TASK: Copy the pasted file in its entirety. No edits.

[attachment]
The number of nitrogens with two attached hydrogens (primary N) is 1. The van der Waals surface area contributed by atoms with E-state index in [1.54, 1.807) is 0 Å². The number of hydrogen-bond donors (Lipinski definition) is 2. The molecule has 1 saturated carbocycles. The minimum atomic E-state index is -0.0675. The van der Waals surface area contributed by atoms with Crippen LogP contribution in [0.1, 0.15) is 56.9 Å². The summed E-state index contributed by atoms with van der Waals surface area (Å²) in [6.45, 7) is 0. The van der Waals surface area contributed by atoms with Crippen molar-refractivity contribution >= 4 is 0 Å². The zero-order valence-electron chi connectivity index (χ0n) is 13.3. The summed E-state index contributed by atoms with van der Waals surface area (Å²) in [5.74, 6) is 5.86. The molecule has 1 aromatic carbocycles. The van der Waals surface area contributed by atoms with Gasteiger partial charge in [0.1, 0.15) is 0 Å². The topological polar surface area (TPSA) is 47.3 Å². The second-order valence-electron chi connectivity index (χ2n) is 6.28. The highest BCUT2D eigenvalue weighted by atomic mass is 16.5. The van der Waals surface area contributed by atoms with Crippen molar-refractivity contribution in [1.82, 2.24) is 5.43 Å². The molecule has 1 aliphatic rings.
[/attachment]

The number of nitrogens with two attached hydrogens (primary N) is 1. The van der Waals surface area contributed by atoms with E-state index in [1.54, 1.807) is 0 Å². The number of hydrogen-bond donors (Lipinski definition) is 2. The molecule has 1 saturated carbocycles. The minimum atomic E-state index is -0.0675. The van der Waals surface area contributed by atoms with Crippen LogP contribution in [0.1, 0.15) is 56.9 Å². The summed E-state index contributed by atoms with van der Waals surface area (Å²) in [6.45, 7) is 0. The van der Waals surface area contributed by atoms with Crippen molar-refractivity contribution >= 4 is 0 Å². The zero-order valence-electron chi connectivity index (χ0n) is 13.3. The summed E-state index contributed by atoms with van der Waals surface area (Å²) in [5.74, 6) is 5.86. The molecule has 1 aromatic carbocycles. The van der Waals surface area contributed by atoms with Gasteiger partial charge in [0.1, 0.15) is 0 Å². The topological polar surface area (TPSA) is 47.3 Å². The second-order valence-electron chi connectivity index (χ2n) is 6.28. The highest BCUT2D eigenvalue weighted by atomic mass is 16.5. The van der Waals surface area contributed by atoms with Crippen molar-refractivity contribution in [1.82, 2.24) is 5.43 Å². The molecule has 1 aliphatic rings.